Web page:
The reputation of James Comey, who served as director of the FBI until six months ago, has fluctuated to a remarkable extent. In mid-2016, he was strongly criticised by the US Right for failing to prosecute Hillary Clinton: one Republican lawmaker said Comey’s actions were “fishy”. Then, just before the election, Comey announced he would re-open the Clinton investigation. Now it was the Democrats’ turn to be enraged: “He must be barred forever from any form of public service,” wrote the left-wing commentator Kurt Eichenwald.

Comey became The Man Who Won It For Trump – until earlier this year, when Trump abruptly sacked him. Since it appeared that Comey had been dismissed for being inconvenient, the tables turned again: Democrats now saw him as a martyr, while the Republican commentator Sean Hannity called him “a national embarrassment”. As many observed, the reactions to Comey tell us more about American political division than about the man himself.

The Catholic world has its own divisions at the moment, notably between those who uphold traditional doctrine on moral absolutes and on Communion for the remarried, and those who dispute either or both of those teachings. It also has a Comey-like figure: a man who, in trying to do his job, has provoked alternately praise and blame from both sides.

Cardinal Gerhard Müller was, until earlier this year, the head of the Church’s doctrinal FBI, the Congregation for the Doctrine of the Faith (CDF). It was a tough job, especially since four cardinals submitted their dubia last year, asking Pope Francis to reaffirm the Church’s traditional teaching. Cardinal Müller, in his role as head of the CDF, told an Italian TV channel that he was “amazed”, and that the dubia could “damage the Church”. The party of doctrinal change cheered Müller’s intervention.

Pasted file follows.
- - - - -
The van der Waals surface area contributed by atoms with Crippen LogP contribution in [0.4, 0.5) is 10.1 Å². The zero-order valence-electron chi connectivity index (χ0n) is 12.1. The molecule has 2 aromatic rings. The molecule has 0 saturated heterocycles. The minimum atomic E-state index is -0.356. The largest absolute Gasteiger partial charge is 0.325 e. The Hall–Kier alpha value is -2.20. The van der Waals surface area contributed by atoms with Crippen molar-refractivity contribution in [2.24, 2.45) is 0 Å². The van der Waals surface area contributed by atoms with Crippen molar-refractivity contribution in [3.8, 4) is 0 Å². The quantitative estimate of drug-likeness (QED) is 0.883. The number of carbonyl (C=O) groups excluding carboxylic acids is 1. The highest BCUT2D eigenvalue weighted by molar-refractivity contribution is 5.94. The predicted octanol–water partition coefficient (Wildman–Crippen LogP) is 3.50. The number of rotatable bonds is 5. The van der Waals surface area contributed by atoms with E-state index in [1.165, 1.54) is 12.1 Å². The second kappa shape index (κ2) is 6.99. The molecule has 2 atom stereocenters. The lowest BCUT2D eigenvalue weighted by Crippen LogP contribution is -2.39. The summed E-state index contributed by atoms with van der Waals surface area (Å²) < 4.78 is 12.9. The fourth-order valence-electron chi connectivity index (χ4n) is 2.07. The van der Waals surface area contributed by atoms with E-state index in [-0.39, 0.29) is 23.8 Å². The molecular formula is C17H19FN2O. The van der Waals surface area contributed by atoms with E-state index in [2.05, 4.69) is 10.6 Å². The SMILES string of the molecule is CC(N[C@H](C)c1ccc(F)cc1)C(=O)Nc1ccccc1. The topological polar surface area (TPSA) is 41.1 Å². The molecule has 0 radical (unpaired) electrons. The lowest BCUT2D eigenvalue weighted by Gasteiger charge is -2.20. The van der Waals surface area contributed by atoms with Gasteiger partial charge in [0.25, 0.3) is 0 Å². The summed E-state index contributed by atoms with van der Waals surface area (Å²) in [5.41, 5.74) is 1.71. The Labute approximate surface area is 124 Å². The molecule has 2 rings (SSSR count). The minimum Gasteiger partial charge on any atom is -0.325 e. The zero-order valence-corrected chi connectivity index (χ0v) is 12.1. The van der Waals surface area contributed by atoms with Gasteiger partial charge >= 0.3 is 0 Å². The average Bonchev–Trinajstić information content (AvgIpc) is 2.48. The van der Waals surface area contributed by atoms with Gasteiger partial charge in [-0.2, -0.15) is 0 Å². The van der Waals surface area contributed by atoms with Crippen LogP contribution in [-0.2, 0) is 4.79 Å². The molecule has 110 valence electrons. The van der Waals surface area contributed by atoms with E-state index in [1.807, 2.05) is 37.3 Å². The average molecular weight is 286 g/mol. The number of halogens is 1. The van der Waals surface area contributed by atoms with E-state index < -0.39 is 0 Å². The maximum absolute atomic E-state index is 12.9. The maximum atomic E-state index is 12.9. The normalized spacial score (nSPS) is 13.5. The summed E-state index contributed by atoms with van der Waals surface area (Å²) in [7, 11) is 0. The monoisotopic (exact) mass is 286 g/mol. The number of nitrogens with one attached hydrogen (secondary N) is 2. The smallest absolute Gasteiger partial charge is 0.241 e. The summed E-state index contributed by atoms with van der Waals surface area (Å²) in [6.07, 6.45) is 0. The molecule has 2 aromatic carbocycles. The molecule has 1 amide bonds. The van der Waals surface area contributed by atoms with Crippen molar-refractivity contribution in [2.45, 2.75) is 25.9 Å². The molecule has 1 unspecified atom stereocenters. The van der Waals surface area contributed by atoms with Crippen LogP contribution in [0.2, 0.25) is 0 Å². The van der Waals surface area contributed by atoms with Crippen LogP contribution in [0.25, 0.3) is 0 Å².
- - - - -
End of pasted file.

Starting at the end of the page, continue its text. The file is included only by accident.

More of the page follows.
That only lasted a few months, though, for shortly afterwards the cardinal made a statement which placed him firmly on the side of the traditional teaching. He referred to one of the most important affirmations of that teaching – the passage in John Paul II’s Familiaris Consortio which says that the divorced and remarried, if in a sexual relationship with their new partner, cannot receive Communion because their situation “objectively contradict[s] that union of love between Christ and the Church which is signified and effected by the Eucharist”.

Significantly, Cardinal Müller said: “It is not only a positive law of John Paul II, but he expressed an essential element of Christian moral theology.” If it was a “positive law”, then it might theoretically be changeable; so Cardinal Müller’s words were a blow to the party of reform. Suddenly the CDF prefect was no longer their friend. It appeared that he was out of favour with the Pope, too, who in June did not renew the cardinal’s five-year term as CDF prefect.

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